Two Vancouver-based Norton Rose Fulbright lawyers have been appointed to high-level positions within prominent Canadian maritime law organizations.
Shelley Chapelski, partner and shipping lead in the law firm’s Canadian transport group, was elected to serve as president of the Canadian Maritime Law Association (CMLA); she is the second woman to hold this position in the association’s 68-year history.
Kaitlin Smiley, senior associate on Norton Rose Fulbright’s dispute resolution and litigation team, was named chair of the British Columbia branch of the Canadian Bar Association (CBA) Maritime Law Section. Smiley became the second woman to hold this position after Chapelski, who served as chair 15 years ago.
We are now one week away from the Mission to Seafarers’ annual and most important fund raiser of the year – the 12th Annual Cycling for Seafarers. The Mission is solely focussed on the welfare of seafarers who play such a vital role in ensuring that Canada’s domestic and international trade is delivered safely and efficiently. Please reflect on the importance of this initiative and consider making a contribution. The details of the ride can be found here and you are welcome to call or email Robert Lewis-Manning, Chairperson – Mission to Seafarers for further details.
BC Ferries has released the feedback it received during the new major vessel engagement the company ran earlier this year for the next generation of ferries. The first phase of engagement focused on nine topic areas, including: accessibility, pedestrians and cyclists, pet spaces, outdoor spaces, food and beverage, family spaces, new amenities, technology, and additional thoughts and key considerations like sustainability and future flexibility to meet changing needs. With more than 11,000 respondents, feedback included requests for more space and amenities for pet owners, more diversity in fresh food choices, improved areas for bicycle storage, quiet areas away from technology and noise, and environmental impact, among other topics.
Jim Pattison and his company, Great Pacific Capital Corp., have proposed taking lumber producer Canfor Corp. private for about $981.6 million. The company already owns 51 percent of Canfor and is proposing that it buys out the remaining shares for $16 apiece, an 82 per cent premium to the stock’s closing price last Friday. Canfor has formed a special committee of independent directors to review the offer. Canfor shares soared 72 per cent to $15.12 Monday. The deal, which values the Canfor at about $2 billion, would require the holders of two-thirds of the stock to approve a special resolution.
The bulk carrier, Minoan Glory, was outbound from Vancouver Harbour on Tuesday with a load of soybeans when it suffered an explosion in the vessel’s number 3 cargo hatch. The explosion was likely caused by excessive pressure built up during the cargo fumigation process. The sound of the hatch blowing and subsequent plume of steam from the hold drew a significant amount of attention. We are pleased that there were no injuries or pollution as a result of the incident. The vessel suffered minor damage and remains at anchorage in English Bay awaiting repairs.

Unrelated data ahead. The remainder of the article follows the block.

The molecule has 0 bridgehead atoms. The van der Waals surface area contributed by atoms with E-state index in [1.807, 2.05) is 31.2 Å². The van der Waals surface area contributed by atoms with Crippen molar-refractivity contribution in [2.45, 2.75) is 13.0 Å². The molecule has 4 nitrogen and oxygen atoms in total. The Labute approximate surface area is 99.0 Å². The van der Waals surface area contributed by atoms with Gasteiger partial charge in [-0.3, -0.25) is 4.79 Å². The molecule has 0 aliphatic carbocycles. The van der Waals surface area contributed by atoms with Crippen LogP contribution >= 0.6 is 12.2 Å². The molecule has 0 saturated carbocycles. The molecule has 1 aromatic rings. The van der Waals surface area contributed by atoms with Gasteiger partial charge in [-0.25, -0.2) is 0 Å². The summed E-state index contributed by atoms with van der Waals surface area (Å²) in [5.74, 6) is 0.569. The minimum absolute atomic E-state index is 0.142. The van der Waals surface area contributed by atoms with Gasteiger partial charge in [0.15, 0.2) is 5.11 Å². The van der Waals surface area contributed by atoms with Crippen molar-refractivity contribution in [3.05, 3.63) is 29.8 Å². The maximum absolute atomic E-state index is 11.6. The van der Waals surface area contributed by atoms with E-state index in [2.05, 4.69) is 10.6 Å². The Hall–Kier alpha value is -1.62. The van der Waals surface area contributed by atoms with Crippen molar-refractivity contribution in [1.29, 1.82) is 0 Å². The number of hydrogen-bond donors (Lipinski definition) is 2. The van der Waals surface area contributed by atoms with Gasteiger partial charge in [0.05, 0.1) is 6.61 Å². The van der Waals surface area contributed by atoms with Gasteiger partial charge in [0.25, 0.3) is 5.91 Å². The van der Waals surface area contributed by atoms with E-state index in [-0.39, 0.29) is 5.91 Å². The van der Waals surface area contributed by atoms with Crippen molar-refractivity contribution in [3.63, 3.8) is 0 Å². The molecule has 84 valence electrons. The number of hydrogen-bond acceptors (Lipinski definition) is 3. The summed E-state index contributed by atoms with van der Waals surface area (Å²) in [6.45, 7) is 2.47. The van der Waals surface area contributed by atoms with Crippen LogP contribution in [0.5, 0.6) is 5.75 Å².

The Government of Canada has announced a major investment of $13.1 million to increase capacity at the Stewart World Port (SWP) and improve the shipment of Canadian goods to overseas markets from Northern British Columbia, Yukon, Alberta and Saskatchewan to SWP instead of trucking or shipping by rail to other western marine port locations. The project includes installing bulk loading conveyor systems and power and control facilities at SWP. An estimated 275 jobs will be created in the region during construction and once completed, the improved trade corridor will reduce greenhouse gas emissions with the more efficient movement of cargo.
The digital division of Norwegian maritime services provider Kongsberg Gruppen AS announced a partnership this spring with Fujitsu Ltd. on artificial intelligence (AI) powered software that can optimize routes by learning the habits of captains and the history of their ships. This initiative seeks to reduce emissions and fuel costs ahead of the IMO 2020 global sulphur cap that reduces ship bunker fuel sulphur content to 0.5% from 3.5%. The Vessel Fuel Optimization software, developed at Fujitsu’s new AI headquarters in Vancouver, can reduce annual fuel costs by $1.3 million per vessel, according to the Japanese company. With as many as 50,000 ships on the seas, the cost savings could be in the billions of dollars. The software can be personalized based on preferences of the ship captain and past behaviours to optimize solutions for each voyage.
The Prince Rupert Port Authority has released a new economic impact study which revealed that employment associated with the Port of Prince Rupert has grown from 5200 jobs to 6200 jobs since 2016. In total, the international trade cargo handled in 2018 at the Port of Prince Rupert was valued at approximately $50 billion and the business of transporting that trade through the gateway created $1.5 billion of economic activity in the region.